The ARP Odyssey was an analog synthesizer originally produced in 1972 by the American manufacturer ARP Instruments, Inc. that quickly garnered a faithful following among musicians. Well respected for its high value, ease to play and portability, the ARP Odyssey had undergone several improvements during its history and continued to be a long-seller until manufacturing stopped in 1981 due to economic hardships and the digital surge. Loved by a wide range of musicians as a historical classic, its sound can be heard on numerous classic songs.
Now in 2015, KORG has brought back the ARP Odyssey for today. With the advisory assistance of David Friend, the co-founder of ARP Instruments, KORG has completely reproduced the original circuitry for artists looking to recreate classic sounds and explore new ones. Together the engineers at KORG and Arp were able to nailthe sound and feel of the original. Every detail has been carefully considered to stay true to the quality of the original, down to the sophisticated semi-hard case.
The legendary ARP sound is loved to this day. Long stopped, the wheels of history have again begun to move.
Gear manufacturer Behringer has hinted that it’s making a clone of the ARP Odyssey, the synthesizer that helped define ’80s electronic pop.
“How would you feel if we build an authentic ARP Odyssey synthesizer, but with a unique 3-mode VCF circuitry (that replicates all MK I to III versions) plus full Midi/USB implementation?” the company wrote on Facebook alongside a mock-up image (above).
Priced around $500, Behringer’s clone would compete with Korg’s reproduction of the ARP Odyssey, announced in February 2014. Behringer announced its plans to launch a synthesizer line just a month ago.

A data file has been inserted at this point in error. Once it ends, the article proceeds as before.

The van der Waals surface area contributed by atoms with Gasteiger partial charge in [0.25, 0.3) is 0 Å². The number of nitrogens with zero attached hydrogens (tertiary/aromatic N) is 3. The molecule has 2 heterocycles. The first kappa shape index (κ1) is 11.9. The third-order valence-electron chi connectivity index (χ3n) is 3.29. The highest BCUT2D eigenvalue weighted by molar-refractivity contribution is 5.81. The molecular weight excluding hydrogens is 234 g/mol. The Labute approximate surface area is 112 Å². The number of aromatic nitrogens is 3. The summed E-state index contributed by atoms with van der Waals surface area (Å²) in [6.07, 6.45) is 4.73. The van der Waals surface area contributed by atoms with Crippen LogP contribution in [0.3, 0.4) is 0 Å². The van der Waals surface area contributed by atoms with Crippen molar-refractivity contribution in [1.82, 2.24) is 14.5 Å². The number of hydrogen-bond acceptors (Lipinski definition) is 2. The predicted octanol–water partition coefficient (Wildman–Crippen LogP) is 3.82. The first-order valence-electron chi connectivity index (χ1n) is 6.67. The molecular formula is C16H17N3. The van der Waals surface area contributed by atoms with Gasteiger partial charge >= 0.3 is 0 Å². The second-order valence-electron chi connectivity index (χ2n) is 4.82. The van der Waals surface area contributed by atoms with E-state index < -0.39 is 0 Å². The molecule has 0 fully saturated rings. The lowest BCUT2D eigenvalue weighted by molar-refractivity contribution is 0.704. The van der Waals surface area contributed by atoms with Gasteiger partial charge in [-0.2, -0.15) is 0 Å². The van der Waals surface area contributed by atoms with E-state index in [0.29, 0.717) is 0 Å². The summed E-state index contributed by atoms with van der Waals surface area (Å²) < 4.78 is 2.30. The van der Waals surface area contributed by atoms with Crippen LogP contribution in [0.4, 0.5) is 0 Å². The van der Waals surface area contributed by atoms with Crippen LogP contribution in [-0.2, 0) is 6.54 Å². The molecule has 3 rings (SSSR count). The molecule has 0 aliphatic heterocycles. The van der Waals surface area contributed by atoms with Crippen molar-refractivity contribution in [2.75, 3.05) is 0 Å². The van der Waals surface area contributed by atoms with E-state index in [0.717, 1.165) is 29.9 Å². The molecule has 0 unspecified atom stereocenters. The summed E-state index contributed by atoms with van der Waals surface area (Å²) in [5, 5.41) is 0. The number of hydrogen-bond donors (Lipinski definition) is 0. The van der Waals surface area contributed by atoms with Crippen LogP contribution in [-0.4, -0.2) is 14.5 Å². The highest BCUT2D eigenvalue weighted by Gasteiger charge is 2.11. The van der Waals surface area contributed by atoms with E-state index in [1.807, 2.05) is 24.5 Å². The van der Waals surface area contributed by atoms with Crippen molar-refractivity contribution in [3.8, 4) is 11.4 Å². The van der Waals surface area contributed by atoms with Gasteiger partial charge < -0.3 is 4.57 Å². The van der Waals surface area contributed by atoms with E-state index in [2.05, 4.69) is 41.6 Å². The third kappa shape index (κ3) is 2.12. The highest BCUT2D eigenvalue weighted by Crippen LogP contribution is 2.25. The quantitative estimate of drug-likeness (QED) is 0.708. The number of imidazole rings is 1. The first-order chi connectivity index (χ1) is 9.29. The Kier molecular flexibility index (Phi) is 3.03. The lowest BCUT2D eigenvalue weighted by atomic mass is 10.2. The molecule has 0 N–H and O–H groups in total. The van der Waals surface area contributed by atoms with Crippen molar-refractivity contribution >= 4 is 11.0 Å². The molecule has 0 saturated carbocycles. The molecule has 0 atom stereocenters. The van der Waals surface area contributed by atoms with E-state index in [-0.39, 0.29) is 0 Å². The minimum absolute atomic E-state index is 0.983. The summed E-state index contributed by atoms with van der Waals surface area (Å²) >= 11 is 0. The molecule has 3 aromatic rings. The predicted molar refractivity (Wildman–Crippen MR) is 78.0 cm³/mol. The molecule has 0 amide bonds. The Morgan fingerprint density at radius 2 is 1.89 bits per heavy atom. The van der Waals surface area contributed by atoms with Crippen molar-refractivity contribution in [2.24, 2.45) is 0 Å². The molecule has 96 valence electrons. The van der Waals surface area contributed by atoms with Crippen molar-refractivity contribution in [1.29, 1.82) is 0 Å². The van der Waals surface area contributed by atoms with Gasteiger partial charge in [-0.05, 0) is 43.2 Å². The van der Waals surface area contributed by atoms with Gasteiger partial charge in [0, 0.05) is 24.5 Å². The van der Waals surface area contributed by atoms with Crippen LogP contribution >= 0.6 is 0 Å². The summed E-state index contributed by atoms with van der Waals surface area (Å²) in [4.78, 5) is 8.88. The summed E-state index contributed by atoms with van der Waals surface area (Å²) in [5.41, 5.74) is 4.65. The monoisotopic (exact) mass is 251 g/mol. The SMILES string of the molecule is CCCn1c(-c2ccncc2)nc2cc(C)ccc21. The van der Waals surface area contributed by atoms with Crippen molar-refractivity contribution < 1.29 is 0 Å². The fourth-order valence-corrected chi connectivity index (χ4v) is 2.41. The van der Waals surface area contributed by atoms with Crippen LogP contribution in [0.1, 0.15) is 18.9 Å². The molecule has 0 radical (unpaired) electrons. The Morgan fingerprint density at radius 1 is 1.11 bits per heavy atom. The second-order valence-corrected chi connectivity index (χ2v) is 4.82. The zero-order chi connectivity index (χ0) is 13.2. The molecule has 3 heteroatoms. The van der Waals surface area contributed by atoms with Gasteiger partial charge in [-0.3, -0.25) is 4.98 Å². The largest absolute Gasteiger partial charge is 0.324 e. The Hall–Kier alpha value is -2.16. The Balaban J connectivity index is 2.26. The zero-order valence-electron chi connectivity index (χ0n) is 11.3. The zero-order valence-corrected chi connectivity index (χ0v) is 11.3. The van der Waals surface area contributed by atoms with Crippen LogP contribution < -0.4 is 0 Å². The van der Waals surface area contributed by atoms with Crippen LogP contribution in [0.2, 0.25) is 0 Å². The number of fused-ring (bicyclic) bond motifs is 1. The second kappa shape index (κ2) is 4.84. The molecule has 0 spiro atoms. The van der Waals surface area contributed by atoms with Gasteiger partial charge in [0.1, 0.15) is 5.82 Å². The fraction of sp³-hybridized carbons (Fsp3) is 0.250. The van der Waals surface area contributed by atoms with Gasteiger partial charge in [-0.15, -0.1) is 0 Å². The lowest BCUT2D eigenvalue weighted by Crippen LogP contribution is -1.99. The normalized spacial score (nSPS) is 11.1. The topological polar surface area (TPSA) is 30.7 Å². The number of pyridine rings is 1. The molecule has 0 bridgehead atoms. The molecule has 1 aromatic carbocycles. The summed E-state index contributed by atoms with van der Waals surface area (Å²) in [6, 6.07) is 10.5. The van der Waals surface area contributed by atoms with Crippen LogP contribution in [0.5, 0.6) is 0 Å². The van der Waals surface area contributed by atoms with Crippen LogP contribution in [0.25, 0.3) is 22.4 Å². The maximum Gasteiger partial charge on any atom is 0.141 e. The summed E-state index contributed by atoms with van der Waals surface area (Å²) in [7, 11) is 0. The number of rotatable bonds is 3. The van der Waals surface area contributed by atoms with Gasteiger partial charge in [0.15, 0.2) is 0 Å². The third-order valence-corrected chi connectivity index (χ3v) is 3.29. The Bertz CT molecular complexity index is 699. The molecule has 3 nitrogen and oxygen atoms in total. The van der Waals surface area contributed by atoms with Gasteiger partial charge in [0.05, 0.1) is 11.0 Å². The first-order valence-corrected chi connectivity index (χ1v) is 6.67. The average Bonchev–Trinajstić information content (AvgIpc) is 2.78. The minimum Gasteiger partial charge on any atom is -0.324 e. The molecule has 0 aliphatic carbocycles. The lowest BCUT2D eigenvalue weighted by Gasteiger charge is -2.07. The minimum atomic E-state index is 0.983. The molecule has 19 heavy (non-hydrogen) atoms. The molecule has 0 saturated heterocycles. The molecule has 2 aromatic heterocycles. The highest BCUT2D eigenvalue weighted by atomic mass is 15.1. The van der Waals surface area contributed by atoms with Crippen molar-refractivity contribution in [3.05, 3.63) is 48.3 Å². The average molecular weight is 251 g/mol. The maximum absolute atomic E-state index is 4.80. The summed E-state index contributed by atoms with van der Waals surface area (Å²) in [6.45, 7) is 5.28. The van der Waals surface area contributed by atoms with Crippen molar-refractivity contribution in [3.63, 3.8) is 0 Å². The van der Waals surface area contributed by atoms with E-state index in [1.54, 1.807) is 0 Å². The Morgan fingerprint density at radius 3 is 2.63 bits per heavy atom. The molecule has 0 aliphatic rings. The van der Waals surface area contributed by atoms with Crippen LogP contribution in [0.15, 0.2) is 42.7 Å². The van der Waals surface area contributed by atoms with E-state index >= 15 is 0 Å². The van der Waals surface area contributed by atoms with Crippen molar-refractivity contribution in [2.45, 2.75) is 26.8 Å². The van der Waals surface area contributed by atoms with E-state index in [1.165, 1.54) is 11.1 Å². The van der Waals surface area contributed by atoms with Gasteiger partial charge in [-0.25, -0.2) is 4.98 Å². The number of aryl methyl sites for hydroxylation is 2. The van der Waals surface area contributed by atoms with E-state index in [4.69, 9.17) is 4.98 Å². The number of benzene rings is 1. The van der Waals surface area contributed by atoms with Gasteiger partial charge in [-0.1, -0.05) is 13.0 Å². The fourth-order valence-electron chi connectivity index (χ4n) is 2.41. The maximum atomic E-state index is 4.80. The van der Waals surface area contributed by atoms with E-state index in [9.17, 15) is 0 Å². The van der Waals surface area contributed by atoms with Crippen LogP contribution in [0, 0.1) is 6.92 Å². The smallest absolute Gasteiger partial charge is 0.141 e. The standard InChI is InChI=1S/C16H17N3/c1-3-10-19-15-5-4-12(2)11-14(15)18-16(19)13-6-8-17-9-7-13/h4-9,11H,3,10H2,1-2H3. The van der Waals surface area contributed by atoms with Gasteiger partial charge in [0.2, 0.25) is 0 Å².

The original ARP Odyssey was released in 1972 and came to define a certain crossover style incorporating electronic pop, jazz and progressive rock. John Foxx used the ARP Odyssey on his genre-busting Metamatic album, Jean Michel Jarre used one on Oxygene, and Gary Numan kept one around until at least 1985, even though production ceased in 1981.
Every man (and hopefully woman) (especially Heineken drinkers) has a unique talent. An ability that makes them unique and “legendary”.
Heineken set out to prove the point, in spectacular (even Epic) style..
Starting with open auditions across several capitals including Paris, New York, London and Amsterdam which turned up Ultimate Limbo, Expert Diving, Perfect Conga, and 17 others.. proving that every man (what happened to the women?) has the ability to become legendary.
Check out the stories behind each of the “talents” here: The Odyssey Interactive Film
You can view all the Heineken Odyssey videos on the Heineken YouTube Channel
Basically, each “non-actor” plays the same character, but with a different “special talent”.. all the different versions of the character appear to have (fake) beards.. hmm, maybe that’s why it’s just the men, then?
Heineken basically gave twenty young men the chance to showcase their unique, legendary talents:
Heineken has also launched the “Take The Stage” campaign which is intended to provide unique platforms to showcase these unique, legendary abilities: how about:
on the set of a new Bond film
onstage at a major music festival
at the U.S. Open. Centre Court, of course!
Adult consumers 21 and older can enter a sweepstakes for the chance to showcase their legendary side..
New on Melodic records this month we would highly recommend the cosmic disco odyssey long player by veteran French composer and synthesist, Georges Vert. Compiled and produced with the help of this parish’s very own Jon Brooks and first re-issued digitally on his own Café Kaput label last year, this time round it gets a vinyl release (with free download codes included). Limited to 300 copies, its availablehere.
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